For the first time in its history the EU today is also shaped by a new, truly European spirit of the people. In the aftermath of the Brexit referendum, the Pulse of Europe movement spanned a network of pro-Europeans reaching more than 120 cities in 18 countries on the continent, rallying for a united Europe. Look at the cities of Bucharest, Budapest or London, where tens, even hundreds, of thousands of people took the streets in favour of the EU, defending the project against every force that seeks its demise.

Moreover, the elections to the European Parliament in May 2019 will for the first time see parties such as DiEM 253 or Volt Europa4 appealing to people across nation-state borders. These are truly transnational European parties that are active in every EU member state and will participate as one party in the forthcoming elections. Europe has not only been trending in politics, but recent years have even seen successful crowd-funded European fashion collections, such as European By Choice, making Europe trendy again.

Among many other groups, we also see our young people taking action on what is important to them: the Fridays For Future movement, started in the heart of Europe, is spreading and gaining recognition in world politics, demanding that current leaders finally take action for future generations, so this story will not be humanity’s last. They have chosen topics (such as climate change) that bring them together regardless of nationality.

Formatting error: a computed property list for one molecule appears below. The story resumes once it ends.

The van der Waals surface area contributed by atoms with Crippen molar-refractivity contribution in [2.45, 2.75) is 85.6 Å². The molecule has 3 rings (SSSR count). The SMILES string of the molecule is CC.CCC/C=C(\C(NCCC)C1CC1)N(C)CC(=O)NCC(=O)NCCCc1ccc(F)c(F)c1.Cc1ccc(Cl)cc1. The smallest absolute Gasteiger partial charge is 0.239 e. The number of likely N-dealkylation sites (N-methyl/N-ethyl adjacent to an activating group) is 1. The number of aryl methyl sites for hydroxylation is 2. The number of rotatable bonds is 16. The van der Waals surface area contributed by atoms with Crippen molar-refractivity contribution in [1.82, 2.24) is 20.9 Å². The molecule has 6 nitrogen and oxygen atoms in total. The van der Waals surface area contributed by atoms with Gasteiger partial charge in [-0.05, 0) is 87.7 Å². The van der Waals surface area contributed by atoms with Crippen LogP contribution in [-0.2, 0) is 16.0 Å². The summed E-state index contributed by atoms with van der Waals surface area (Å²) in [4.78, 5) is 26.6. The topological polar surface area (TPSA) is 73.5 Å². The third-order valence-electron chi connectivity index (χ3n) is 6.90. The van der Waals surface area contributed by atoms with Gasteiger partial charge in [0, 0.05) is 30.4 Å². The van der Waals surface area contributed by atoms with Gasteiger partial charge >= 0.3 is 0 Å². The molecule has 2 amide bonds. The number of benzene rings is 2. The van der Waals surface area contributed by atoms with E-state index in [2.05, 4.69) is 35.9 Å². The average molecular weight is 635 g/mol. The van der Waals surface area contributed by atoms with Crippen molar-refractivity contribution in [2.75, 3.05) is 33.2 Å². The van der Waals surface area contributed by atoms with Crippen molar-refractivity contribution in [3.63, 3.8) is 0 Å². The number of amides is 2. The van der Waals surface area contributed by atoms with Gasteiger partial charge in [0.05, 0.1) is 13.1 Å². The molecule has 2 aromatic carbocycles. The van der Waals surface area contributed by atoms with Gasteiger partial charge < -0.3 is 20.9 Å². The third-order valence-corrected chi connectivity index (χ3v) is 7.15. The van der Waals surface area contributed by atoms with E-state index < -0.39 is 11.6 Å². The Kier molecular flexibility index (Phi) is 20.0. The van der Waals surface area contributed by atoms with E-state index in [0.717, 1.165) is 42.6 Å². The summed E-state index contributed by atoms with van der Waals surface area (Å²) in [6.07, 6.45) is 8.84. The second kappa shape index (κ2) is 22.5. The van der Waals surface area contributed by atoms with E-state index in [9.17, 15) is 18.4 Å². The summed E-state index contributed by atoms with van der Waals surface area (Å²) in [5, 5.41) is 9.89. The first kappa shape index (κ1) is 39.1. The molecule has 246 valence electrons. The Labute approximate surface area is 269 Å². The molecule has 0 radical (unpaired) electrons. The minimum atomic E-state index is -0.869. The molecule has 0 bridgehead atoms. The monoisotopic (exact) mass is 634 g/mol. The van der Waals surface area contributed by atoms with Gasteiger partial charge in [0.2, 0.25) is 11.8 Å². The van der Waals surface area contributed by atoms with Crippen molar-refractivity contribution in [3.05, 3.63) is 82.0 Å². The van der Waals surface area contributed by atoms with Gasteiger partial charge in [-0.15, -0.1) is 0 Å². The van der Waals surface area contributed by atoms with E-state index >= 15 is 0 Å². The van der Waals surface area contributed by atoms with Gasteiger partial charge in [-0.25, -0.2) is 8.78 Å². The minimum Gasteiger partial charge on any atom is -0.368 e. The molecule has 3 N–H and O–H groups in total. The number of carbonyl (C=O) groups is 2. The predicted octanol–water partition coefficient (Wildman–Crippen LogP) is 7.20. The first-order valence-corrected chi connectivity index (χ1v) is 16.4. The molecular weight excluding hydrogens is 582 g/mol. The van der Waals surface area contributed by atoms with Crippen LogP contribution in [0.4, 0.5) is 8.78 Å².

The #FreeInterrail movement, led by European activists, has even managed to convince current leaders that it is necessary to let our young people travel across borders on trains free of charge, and helped design the Discover EU project to reach one million people turning 18 in the next seven years. But why just one million and not all our people? Who would turn their back on their friends and family over the border if we really got to know them?

The Private Sector: An Ally of Pro-Europeans

By the side of the people of Europe is a powerful ally that has been profiting from Europe’s neatly-tied development ever since the establishment of the European Coal and Steel Community: the private sector. The European single market can hardly be dismissed by any sane business leader. Hence, it comes as no surprise that executives from the private sector share the vision of a closer united continent of the people; from an economic perspective alone, any business leader understands the benefits of a better-connected environment. Daimler CEO Dieter Zetsche is convinced: